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Tema: Castles in Spain

  1. #1
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    Castles in Spain


    Castle of Manzanares

    Manzanares el Real Castle, combining the solidarity of a large fortress of the low Middle Ages and the elegance of a Renaissance residence, is a proud symbol of one of the most powerful families in Castilla during the XIV and XV centuries, the Mendozas. The Palace Castle, which the Duques del Infantado had built during the reign of the Catholic Monarchs, is located near Madrid and set in the breathtaking rocky landscape between La Pedriza and Santillana reservoir. Carefully reconstructed, Manzanares Castle offers examples of late Gothic and Mudejar architecture, Moorish and Renaissance details, as well as furniture, tapestries, Armour and objects from different historical periods.




    The Palace Castle of the Mendozas
    Manzanares el Real Castle lies 50 kilometers from Madrid on
    the southern slope of the Guadarrama mountain range, between Santillana reservoir and the crags of La Pedriza. The Castle is an impressive example of xv century Castilian military architecture, and one of the last of its kind in Spain. In fact, after initially being user as a fortress, it became a residential Palace of one of the noblest families in Castilla since the Middle Ages: the Mendozas. However, Manzanares Castle is also closely tied in with Madrid's recent history, because the process leading to the autonomy of Comunidad de Madrid (1981) was started there, as was the project for the Statute of Autonomy, which would be approved in Congress and the Senate in I 983.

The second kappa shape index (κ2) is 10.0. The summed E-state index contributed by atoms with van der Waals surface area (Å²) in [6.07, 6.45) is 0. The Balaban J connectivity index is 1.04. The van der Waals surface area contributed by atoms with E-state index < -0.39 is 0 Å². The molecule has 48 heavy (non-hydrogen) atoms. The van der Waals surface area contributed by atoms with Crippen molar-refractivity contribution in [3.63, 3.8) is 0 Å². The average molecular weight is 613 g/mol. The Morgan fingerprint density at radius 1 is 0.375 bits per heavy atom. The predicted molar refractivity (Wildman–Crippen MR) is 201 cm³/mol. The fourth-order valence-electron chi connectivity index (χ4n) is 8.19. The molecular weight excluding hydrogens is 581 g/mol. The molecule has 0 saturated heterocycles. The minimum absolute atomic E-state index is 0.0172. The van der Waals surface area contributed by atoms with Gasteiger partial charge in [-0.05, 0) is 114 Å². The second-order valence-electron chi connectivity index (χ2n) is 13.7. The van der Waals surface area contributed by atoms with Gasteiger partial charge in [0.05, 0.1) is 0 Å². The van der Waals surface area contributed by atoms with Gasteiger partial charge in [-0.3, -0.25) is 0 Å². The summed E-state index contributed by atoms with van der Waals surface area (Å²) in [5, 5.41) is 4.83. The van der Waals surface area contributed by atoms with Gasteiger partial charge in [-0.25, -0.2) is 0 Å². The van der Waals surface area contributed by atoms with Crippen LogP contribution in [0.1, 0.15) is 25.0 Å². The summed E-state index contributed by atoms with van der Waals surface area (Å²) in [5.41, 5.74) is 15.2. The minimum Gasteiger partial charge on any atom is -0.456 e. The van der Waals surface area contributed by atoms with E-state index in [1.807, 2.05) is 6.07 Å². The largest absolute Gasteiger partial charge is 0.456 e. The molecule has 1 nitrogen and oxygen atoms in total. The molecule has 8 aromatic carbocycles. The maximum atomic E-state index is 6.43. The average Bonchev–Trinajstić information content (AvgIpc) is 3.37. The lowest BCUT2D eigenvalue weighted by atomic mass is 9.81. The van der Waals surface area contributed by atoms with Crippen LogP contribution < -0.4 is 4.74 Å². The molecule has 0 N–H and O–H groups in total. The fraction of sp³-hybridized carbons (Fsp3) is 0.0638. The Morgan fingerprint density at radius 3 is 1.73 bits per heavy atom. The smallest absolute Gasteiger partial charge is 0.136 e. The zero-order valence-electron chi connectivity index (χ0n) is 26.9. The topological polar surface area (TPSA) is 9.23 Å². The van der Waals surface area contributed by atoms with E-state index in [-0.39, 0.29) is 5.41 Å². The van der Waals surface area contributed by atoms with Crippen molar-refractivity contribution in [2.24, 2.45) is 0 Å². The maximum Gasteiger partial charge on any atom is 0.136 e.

The Mendoza family, whose lineage goes back to the XI century and who were linked to the Spanish monarchy, received titles of nobility and considerable inheritances for their services to the Crown. The connection between the Mendoza's and the territory of Real de Manzanares dates from the XIV century when Pedro Gonzalez de Mendoza (1340-1385), faithful servant of Enrique II of Trastamara, was granted extensive estates in the Somosierra mountain range from Buitrago to Colmenar.

    His son, Diego Hurtado de Mendoza (1365-1404), who was "Almirante Mayor" of Castilla under the reign of King Enrique II, received the Real de Manzanares estate from Juan II in recognition of the services of his father Don Pedro. He ordered a Castle to be built on his new estate, close to the present-day site, and its ruins are still visible today. However, the old castle near the river became too small and uncomfortable for the Mendozas, who continued to prosper in the service of the monarchy, they had to start thinking about building a new fortress.
    Don Diego was succeeded by his son, Inigo Lopez de Mendoza (1398-1458), a brave soldier and an educated man who served Juan II, who received the title of first Conde de Manzanares and first Marques de Santillana after participating in the battle of Olmedo. The latter title would pass on to posterity, more as a result of his lyrical poetic works than his military deeds or political ambassadorships.